Sandia R&D 100 awardees, from left to right: John Siirola (Pyomo v4.1 – Software/Services), Jack Wise (Stress-Induced Fabrication of Functionally Designed Nanomaterials – Mechanical/Materials), Summer Ferreira, PI (Precision High Power Battery Tester – Green Tech Special Recognition Award), Hongyou Fan, PI (Stress-Induced Fabrication of Functionally Designed Nanomaterials – Mechanical/Materials), Bill Hart, PI (Pyomo v4.1 – Software/Services), Ryan Camacho, PI (T-QUAKE (Transceiver for Quantum Keys and Encryption), Josh Christian (Falling Particle Receiver for Concentrated Solar Energy – Mechanical/Materials), Cliff Ho, PI (Falling Particle Receiver for Concentrated Solar Energy – Mechanical/Materials); Not pictured:  John Porter, PI (UXI (Ultra-fast X-ray Imager) Analytical/Test and Market Disruptor Product Special Recognition Award)

Five innovations from Sandia’s energy and climate efforts have been recognized by R&D Magazine, demonstrating that the technology “has competed against other new technologies in open competition,” according to the R&D website. The Falling Particle Receiver for Concentrated Solar Energy won in the category of mechanical/materials. The project, co-developed with the Georgia Institute of Technology, Bucknell University, King Saud University, and German Aerospace Center, enables concentrated solar energy with thermal storage for on-demand, more efficient, and lower cost production of electricity among other applications. The Green Tech Special Recognition Award went to Sandia’s Precision High Power Battery Tester, co-developed with Arbin Instruments, Ford Motor Co., and Montana Tech. The tester significantly improves battery life predictions, helping meet the growing demand for better, longer-life electrified vehicle and grid storage batteries. The Virtual Environment for Reactor Applications (VERA), co-developed by Sandia, also won an R&D 100 award. VERA is led by Oak Ridge National Laboratory and improves the operation of nuclear reactors.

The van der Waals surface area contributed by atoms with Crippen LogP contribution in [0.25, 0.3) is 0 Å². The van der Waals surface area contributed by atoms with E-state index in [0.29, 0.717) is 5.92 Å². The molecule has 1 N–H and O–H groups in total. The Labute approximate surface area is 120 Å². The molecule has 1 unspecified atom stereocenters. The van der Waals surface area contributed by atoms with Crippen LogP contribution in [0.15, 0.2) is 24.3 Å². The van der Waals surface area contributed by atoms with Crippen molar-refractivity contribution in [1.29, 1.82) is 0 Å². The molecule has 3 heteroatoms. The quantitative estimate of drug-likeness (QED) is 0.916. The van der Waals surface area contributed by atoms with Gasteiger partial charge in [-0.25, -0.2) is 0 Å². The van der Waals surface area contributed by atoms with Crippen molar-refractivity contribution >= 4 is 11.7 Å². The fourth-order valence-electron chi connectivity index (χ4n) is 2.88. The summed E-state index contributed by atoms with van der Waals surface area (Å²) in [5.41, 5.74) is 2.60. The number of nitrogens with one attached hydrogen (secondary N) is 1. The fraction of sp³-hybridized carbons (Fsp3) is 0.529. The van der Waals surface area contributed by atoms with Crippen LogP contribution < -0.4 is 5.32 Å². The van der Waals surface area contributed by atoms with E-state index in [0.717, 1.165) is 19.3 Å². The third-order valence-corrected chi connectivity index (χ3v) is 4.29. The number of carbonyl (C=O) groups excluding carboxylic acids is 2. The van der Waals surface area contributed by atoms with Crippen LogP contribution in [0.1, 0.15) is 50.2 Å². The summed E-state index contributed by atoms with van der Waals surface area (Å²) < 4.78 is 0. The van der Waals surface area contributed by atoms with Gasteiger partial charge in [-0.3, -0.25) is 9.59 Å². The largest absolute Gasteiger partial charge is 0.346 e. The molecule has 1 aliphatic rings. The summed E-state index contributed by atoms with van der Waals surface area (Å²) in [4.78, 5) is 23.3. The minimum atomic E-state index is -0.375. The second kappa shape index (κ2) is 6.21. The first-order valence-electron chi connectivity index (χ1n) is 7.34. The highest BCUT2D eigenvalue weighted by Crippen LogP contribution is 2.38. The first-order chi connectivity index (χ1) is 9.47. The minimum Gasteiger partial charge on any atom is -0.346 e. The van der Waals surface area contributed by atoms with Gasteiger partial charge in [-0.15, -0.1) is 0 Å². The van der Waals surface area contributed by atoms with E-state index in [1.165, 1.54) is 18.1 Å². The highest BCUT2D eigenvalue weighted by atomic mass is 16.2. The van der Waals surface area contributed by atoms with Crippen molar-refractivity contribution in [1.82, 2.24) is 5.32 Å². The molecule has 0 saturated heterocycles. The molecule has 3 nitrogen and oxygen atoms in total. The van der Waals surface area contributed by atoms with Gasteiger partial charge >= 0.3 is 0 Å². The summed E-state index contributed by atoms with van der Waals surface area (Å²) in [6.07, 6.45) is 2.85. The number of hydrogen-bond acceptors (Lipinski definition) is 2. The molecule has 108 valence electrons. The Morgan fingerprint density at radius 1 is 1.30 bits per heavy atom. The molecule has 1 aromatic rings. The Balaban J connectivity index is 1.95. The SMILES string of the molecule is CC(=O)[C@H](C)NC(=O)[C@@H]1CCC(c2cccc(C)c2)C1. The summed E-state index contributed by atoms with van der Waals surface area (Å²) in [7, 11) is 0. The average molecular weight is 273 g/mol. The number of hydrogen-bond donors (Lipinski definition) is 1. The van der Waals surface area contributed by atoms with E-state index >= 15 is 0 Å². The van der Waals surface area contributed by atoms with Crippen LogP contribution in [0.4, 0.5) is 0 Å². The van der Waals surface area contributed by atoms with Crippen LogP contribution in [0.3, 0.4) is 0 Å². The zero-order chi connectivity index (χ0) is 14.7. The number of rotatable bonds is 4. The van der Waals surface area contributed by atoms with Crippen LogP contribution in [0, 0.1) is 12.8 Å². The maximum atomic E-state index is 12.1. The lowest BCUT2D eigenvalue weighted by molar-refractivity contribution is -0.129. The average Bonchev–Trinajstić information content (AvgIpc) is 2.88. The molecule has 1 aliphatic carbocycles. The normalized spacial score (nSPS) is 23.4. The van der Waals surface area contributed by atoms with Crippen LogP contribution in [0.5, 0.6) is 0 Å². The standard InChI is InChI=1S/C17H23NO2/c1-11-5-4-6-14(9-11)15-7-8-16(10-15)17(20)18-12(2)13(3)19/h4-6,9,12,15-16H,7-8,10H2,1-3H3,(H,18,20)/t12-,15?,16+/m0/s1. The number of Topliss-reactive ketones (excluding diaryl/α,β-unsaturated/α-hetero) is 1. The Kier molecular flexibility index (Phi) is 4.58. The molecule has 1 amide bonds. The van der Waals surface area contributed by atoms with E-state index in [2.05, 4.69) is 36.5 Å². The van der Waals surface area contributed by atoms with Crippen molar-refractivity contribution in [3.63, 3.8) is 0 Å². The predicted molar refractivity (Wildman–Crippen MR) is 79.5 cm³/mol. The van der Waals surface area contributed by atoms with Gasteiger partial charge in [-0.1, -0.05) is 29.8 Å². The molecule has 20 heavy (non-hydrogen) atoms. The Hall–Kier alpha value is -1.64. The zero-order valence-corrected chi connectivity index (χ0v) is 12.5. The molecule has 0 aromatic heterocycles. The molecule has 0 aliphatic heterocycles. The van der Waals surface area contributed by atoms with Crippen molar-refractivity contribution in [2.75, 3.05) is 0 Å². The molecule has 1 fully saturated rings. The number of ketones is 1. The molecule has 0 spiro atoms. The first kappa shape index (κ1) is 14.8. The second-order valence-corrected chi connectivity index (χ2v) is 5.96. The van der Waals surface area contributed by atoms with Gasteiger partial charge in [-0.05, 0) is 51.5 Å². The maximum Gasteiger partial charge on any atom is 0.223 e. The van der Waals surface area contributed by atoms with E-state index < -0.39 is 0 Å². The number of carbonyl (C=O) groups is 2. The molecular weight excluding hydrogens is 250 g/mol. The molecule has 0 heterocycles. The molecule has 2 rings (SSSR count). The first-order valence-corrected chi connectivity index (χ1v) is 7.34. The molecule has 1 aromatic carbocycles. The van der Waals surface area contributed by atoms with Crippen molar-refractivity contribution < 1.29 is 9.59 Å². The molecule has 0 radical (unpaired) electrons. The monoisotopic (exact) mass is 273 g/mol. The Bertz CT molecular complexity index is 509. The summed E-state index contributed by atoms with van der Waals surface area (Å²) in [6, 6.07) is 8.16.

Two additional projects titled “T-QUAKE (Transceiver for Quantum Keys and Encryption)” and “Stress-Induced Fabrication of Functionally Designed Nanomaterials” won R&D awards. The projects were supported by Sandia’s Center for Integrated Nanotechnologies (CINT) user program.  Specifically, the analysis and a portion of the integration of the T-QUAKE system was performed at CINT under a user project. The Center for Integrated Nanotechnologies (CINT) is a Department of Energy/ Office of Science Nanoscale Science Research Center (NSRC). Through its Core Facility in Albuquerque and Gateway to Los Alamos Facility, CINT provides open access to tools and expertise needed to explore the continuum from scientific discovery to the integration of nanostructures into the micro- and macro world.

R&D Magazine presents the awards to honor the year’s 100 most innovative technologies, which are selected by an independent panel of more than 70 judges.

 

Falling Particle Receiver for Concentrated Solar Energy – enables concentrated solar energy with thermal storage for on-demand electricity production, heating, and thermochemical processing at significantly higher efficiencies and lower costs

T-QUAKE (Transceiver for Quantum Keys and Encryption) – an on-chip quantum transceiver capable of encoding, sending, receiving, and decoding quantum cryptographic signals for any secure communication, networking, or antitamper application.

Stress-Induced Fabrication of Functionally Designed Nanomaterials – an innovative, green, and economical process enabling the synthesis of new nanomaterials with tunable architectures and properties not attainable by current methods

Precision High Power Battery Tester – significantly improves battery life predictions, helping meet the growing demand for better, longer-life electrified vehicle and grid storage batteries